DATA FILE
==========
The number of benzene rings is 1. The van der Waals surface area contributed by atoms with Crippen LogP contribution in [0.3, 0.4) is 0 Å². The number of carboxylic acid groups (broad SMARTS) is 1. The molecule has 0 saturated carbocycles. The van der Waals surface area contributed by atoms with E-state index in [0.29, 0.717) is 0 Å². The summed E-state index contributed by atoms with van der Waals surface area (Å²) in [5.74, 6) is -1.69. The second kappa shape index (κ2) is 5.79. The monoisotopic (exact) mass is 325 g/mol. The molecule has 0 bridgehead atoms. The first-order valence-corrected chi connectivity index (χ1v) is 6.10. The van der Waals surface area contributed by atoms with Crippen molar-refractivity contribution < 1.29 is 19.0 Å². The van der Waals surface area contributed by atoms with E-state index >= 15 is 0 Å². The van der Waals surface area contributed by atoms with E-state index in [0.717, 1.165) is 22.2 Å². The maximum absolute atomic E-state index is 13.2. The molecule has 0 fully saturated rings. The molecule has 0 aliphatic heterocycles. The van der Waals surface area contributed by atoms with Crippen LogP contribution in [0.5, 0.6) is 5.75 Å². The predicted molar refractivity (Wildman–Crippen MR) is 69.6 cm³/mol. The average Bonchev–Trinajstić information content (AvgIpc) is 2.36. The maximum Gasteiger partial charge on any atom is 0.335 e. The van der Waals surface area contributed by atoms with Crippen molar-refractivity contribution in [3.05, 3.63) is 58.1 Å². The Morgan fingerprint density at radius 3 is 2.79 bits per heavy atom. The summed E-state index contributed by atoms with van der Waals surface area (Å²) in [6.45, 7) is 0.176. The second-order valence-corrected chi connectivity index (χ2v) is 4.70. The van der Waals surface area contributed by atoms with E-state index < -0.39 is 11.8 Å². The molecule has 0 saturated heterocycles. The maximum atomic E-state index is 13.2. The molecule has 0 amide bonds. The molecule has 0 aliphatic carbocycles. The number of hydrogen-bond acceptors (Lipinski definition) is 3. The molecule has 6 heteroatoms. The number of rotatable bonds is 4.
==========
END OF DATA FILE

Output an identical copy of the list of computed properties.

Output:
The number of benzene rings is 1. The van der Waals surface area contributed by atoms with Crippen LogP contribution in [0.3, 0.4) is 0 Å². The number of carboxylic acid groups (broad SMARTS) is 1. The molecule has 0 saturated carbocycles. The van der Waals surface area contributed by atoms with E-state index in [0.29, 0.717) is 0 Å². The summed E-state index contributed by atoms with van der Waals surface area (Å²) in [5.74, 6) is -1.69. The second kappa shape index (κ2) is 5.79. The monoisotopic (exact) mass is 325 g/mol. The molecule has 0 bridgehead atoms. The first-order valence-corrected chi connectivity index (χ1v) is 6.10. The van der Waals surface area contributed by atoms with Crippen molar-refractivity contribution < 1.29 is 19.0 Å². The van der Waals surface area contributed by atoms with E-state index >= 15 is 0 Å². The van der Waals surface area contributed by atoms with E-state index in [0.717, 1.165) is 22.2 Å². The maximum absolute atomic E-state index is 13.2. The molecule has 0 fully saturated rings. The molecule has 0 aliphatic heterocycles. The van der Waals surface area contributed by atoms with Crippen LogP contribution in [0.5, 0.6) is 5.75 Å². The predicted molar refractivity (Wildman–Crippen MR) is 69.6 cm³/mol. The average Bonchev–Trinajstić information content (AvgIpc) is 2.36. The maximum Gasteiger partial charge on any atom is 0.335 e. The van der Waals surface area contributed by atoms with Crippen molar-refractivity contribution in [3.05, 3.63) is 58.1 Å². The Morgan fingerprint density at radius 3 is 2.79 bits per heavy atom. The summed E-state index contributed by atoms with van der Waals surface area (Å²) in [6.45, 7) is 0.176. The second-order valence-corrected chi connectivity index (χ2v) is 4.70. The van der Waals surface area contributed by atoms with E-state index < -0.39 is 11.8 Å². The molecule has 0 saturated heterocycles. The maximum atomic E-state index is 13.2. The molecule has 0 amide bonds. The molecule has 0 aliphatic carbocycles. The number of hydrogen-bond acceptors (Lipinski definition) is 3. The molecule has 6 heteroatoms. The number of rotatable bonds is 4.